By Juansebastián Zapata Mujica
Why Film Photography?
It was an accident. I had been working with indigenous people from the north of South America for about 3 years when it occurred to me that a film camera would be a great tool to have when working for long periods of time in a place with no electricity, a place like Sierra Nevada de Santa Marta, an isolated mountain range that runs through Colombia. That's how my interest in film photography began. It wasn't because of a vintage aesthetic nor to trend on Instagram. I needed to preserve my battery and didn't have a lot of money to buy extra batteries for my digital camera. A photographer friend suggested an analogue camera. We went to downtown Bogota, an area where you can find film photography products. I purchased a Vivitar V2000 with a 50mm lens for $69USD. I made some shots to test the camera; everything went fine.
A couple days after purchasing the Vivitar, I was back with the indigenous people of the Sierra Nevada de Santa Marta. With interests in sociological research, I was focused on recording situations of importance to me, more so than making beautiful photographs. By the side of the Iku people, also known as Arhuaco people, they were expecting to see themselves on the screen of the camera instantly, as it happened before. They usually don't like being photographed because the pictures never come back. But, they trust me because they have known me for years and we have built a relationship of confidence, friendship, and mutual support. They knew us because of the work with Daniel Mateus, a fellow sociologist/anthropologist.*
I went back to Bogota and dropped off the film to be developed. I was astonished and excited. Maybe the chemical process, as Ciro Cuerra (director of the movie, "The embrace of the serpent") said, is beyond digital technology because through analogue processes the essence of things remain trapped, they are not converted to zeros and ones to then be transformed in a digital image.
Two examples of uses of photography by social researchers in Colombia
There have been many uses of photography in context with the rural people in South America. Colombo-Austrian anthropologist Erasmus Gerardo Reichel-Dolmatoff, for example, took many photographs in Sierra Nevada de Santa Martra from the 1950s - 1980s. He never gave them back. He made money and gained prestige in the academic world. As of today, after decades, his family still has the rights of the photographs and the indigenous whose parents are in those photos are still waiting to know and see a little bit more of their recent past.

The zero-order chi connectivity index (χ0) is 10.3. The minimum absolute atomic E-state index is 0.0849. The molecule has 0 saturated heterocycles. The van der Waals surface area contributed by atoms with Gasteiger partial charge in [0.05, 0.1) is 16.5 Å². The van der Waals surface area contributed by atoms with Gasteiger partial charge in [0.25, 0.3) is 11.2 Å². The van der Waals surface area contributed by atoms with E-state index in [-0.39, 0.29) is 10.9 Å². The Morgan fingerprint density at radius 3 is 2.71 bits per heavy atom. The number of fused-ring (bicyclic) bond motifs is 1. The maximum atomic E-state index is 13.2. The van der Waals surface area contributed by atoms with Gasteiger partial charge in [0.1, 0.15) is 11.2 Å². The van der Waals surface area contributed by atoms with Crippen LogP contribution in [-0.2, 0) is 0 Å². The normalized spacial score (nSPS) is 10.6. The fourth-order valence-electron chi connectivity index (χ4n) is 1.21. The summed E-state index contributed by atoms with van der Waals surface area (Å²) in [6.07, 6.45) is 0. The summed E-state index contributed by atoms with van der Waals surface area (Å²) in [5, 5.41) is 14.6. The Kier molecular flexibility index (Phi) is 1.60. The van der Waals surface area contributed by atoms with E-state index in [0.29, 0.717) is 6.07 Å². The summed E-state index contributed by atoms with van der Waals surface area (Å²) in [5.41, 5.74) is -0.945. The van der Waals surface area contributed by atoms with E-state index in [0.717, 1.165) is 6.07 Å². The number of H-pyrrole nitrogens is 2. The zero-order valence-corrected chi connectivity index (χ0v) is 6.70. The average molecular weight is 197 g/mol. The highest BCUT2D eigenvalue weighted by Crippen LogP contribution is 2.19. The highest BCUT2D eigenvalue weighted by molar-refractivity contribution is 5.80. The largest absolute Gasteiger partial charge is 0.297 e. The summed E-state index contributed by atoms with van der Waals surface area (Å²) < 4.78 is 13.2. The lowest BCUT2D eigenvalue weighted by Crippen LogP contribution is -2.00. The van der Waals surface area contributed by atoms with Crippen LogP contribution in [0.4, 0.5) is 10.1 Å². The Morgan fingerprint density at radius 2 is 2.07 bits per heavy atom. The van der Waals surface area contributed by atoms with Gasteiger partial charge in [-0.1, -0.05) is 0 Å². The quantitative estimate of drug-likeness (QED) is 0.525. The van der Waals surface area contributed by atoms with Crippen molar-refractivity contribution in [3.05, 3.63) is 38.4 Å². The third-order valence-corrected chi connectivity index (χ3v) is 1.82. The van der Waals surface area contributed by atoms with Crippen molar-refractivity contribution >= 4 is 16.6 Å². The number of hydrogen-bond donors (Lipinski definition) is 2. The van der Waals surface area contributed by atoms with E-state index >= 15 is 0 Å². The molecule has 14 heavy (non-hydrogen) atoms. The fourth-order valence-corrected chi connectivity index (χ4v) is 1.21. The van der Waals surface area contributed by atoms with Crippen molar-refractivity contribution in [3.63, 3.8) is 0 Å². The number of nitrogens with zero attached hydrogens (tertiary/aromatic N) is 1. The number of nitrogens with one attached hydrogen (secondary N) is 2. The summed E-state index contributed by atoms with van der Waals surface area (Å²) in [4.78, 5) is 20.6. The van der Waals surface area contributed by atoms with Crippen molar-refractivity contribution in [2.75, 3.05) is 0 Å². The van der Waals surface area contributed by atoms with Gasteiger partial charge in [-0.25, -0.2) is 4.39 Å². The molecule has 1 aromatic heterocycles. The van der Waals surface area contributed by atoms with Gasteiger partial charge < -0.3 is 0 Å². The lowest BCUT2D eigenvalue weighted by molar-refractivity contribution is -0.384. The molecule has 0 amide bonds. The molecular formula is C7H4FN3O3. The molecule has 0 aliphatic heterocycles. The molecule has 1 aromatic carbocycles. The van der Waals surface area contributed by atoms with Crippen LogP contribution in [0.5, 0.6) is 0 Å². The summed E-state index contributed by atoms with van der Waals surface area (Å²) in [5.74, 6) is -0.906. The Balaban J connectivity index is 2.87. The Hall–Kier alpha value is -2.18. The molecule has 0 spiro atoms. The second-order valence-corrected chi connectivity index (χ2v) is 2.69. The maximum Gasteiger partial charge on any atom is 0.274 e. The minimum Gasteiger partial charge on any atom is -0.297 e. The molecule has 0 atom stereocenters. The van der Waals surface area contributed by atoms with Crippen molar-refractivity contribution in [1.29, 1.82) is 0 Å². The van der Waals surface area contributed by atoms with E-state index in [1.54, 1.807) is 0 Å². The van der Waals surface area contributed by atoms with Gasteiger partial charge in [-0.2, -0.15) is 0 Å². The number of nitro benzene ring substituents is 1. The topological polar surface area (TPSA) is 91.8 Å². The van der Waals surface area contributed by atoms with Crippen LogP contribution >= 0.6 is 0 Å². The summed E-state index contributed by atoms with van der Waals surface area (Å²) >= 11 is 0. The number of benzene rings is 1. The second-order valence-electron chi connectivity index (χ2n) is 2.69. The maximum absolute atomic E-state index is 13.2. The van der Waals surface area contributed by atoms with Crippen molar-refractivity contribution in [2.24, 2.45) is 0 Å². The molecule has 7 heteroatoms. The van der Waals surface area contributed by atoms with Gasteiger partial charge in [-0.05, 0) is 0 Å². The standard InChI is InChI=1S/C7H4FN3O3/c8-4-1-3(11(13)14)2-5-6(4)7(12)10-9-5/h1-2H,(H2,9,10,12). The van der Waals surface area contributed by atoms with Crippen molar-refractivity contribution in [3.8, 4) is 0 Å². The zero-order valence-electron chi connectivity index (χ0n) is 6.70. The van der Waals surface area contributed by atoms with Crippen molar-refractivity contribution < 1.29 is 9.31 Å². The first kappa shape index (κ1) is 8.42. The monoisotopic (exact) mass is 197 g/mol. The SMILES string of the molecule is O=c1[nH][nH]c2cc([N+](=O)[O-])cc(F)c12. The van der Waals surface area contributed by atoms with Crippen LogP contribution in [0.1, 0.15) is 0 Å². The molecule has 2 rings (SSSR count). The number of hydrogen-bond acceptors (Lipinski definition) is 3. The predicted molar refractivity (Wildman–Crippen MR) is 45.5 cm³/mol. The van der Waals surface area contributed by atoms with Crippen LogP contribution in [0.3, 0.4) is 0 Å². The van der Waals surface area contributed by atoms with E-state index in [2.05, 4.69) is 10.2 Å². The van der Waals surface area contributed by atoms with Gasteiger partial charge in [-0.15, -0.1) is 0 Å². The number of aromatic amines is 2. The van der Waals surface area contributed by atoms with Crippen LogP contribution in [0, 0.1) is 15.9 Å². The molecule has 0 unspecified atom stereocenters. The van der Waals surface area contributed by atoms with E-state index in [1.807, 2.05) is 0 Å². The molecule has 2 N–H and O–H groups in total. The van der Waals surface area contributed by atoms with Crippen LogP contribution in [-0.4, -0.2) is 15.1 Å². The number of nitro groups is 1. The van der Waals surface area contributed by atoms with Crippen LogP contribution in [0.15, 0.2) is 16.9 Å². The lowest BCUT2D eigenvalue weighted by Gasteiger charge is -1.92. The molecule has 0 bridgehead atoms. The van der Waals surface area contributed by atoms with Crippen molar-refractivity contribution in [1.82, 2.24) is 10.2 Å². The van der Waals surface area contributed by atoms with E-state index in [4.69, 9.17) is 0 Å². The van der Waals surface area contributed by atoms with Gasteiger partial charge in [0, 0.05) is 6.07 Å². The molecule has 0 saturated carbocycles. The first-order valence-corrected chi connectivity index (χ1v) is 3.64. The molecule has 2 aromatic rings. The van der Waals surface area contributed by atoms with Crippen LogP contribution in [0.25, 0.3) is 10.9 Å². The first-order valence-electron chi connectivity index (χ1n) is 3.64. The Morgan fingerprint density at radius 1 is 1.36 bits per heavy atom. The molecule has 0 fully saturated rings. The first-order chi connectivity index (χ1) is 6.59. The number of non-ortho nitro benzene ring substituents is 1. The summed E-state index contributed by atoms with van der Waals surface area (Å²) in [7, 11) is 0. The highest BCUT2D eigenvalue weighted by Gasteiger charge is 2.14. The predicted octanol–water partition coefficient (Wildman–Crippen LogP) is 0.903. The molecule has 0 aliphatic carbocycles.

In the early 60's, Colombian sociologist Orlando Fals Borda used photography while working with a peasant society in the Colombian Andes. He used photography to develop a rapport with the people and to finish a successful work that could be of benefit to them (not only for him and academic benefit). He took the photos and gave them back as soon as possible. This methodology attests to the backgrounds of his famous development of participative methodology in social sciences known a IAP (investigation-action-participation or; research-participative-action, its Spanish acronym).
Archival photographs are an invaluable source for people to recreate their history, understand their present and stake out their future.
In the XXI century, we use photography to strengthen friendships with indigenous people but also to create a gallery of memory. An indigenous photographic museum of printed photographs of the past, from historical archives; and the present, made by our work team and collaborators (if you have photos from Sierra Nevada de Santa Marta, you can help us) to serve as a mirror in which they can see themselves in a historical perspective. It generates debates about cultural change, resistance strategies and own identity.
The effort to give back photographs and other products resulting from social research, following the IAP proposal, is based on the idea that people take ownership of the knowledge that has been produced about them. My personal work is (ethnographically and photographically) focused on understanding the relationship between Iku people and animals, in a context not only related to cultural change but also climate change.
Today we have an archive of more than 15,000 digital photos, approximately 2,000 film photographs and around 1,000 prints in possssion of the Iku people. This is the start of the collection that will inaugurate the photographic museum for the people of Sierra Nevada de Santa Maria.